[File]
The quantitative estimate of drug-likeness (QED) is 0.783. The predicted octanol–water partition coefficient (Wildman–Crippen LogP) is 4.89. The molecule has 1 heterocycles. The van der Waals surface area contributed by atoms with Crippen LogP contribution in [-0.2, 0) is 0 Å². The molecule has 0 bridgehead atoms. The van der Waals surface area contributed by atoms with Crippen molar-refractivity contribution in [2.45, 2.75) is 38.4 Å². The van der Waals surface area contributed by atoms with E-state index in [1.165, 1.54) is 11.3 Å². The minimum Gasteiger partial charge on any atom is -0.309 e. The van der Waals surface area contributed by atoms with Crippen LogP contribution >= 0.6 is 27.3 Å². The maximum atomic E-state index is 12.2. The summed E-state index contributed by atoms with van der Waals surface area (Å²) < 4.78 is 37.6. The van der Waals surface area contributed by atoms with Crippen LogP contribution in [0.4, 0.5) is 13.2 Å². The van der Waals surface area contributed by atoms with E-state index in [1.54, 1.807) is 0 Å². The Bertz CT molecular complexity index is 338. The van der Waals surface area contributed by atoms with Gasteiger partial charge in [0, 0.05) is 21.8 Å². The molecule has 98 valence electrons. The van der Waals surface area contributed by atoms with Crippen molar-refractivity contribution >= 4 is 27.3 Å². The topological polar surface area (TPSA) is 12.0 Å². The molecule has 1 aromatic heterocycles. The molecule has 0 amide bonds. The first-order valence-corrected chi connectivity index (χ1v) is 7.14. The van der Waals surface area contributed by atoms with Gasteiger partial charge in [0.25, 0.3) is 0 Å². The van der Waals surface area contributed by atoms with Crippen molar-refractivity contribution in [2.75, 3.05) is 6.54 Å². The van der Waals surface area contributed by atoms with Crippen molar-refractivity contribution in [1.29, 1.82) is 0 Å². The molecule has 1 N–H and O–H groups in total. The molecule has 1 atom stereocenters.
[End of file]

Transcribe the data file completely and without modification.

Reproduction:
The quantitative estimate of drug-likeness (QED) is 0.783. The predicted octanol–water partition coefficient (Wildman–Crippen LogP) is 4.89. The molecule has 1 heterocycles. The van der Waals surface area contributed by atoms with Crippen LogP contribution in [-0.2, 0) is 0 Å². The molecule has 0 bridgehead atoms. The van der Waals surface area contributed by atoms with Crippen molar-refractivity contribution in [2.45, 2.75) is 38.4 Å². The van der Waals surface area contributed by atoms with E-state index in [1.165, 1.54) is 11.3 Å². The minimum Gasteiger partial charge on any atom is -0.309 e. The van der Waals surface area contributed by atoms with Crippen LogP contribution >= 0.6 is 27.3 Å². The maximum atomic E-state index is 12.2. The summed E-state index contributed by atoms with van der Waals surface area (Å²) < 4.78 is 37.6. The van der Waals surface area contributed by atoms with Crippen LogP contribution in [0.4, 0.5) is 13.2 Å². The van der Waals surface area contributed by atoms with E-state index in [1.54, 1.807) is 0 Å². The Bertz CT molecular complexity index is 338. The van der Waals surface area contributed by atoms with Gasteiger partial charge in [0, 0.05) is 21.8 Å². The molecule has 98 valence electrons. The van der Waals surface area contributed by atoms with Crippen molar-refractivity contribution >= 4 is 27.3 Å². The topological polar surface area (TPSA) is 12.0 Å². The molecule has 1 aromatic heterocycles. The molecule has 0 amide bonds. The first-order valence-corrected chi connectivity index (χ1v) is 7.14. The van der Waals surface area contributed by atoms with Gasteiger partial charge in [0.25, 0.3) is 0 Å². The van der Waals surface area contributed by atoms with Crippen molar-refractivity contribution in [2.75, 3.05) is 6.54 Å². The van der Waals surface area contributed by atoms with Crippen molar-refractivity contribution in [1.29, 1.82) is 0 Å². The molecule has 1 N–H and O–H groups in total. The molecule has 1 atom stereocenters.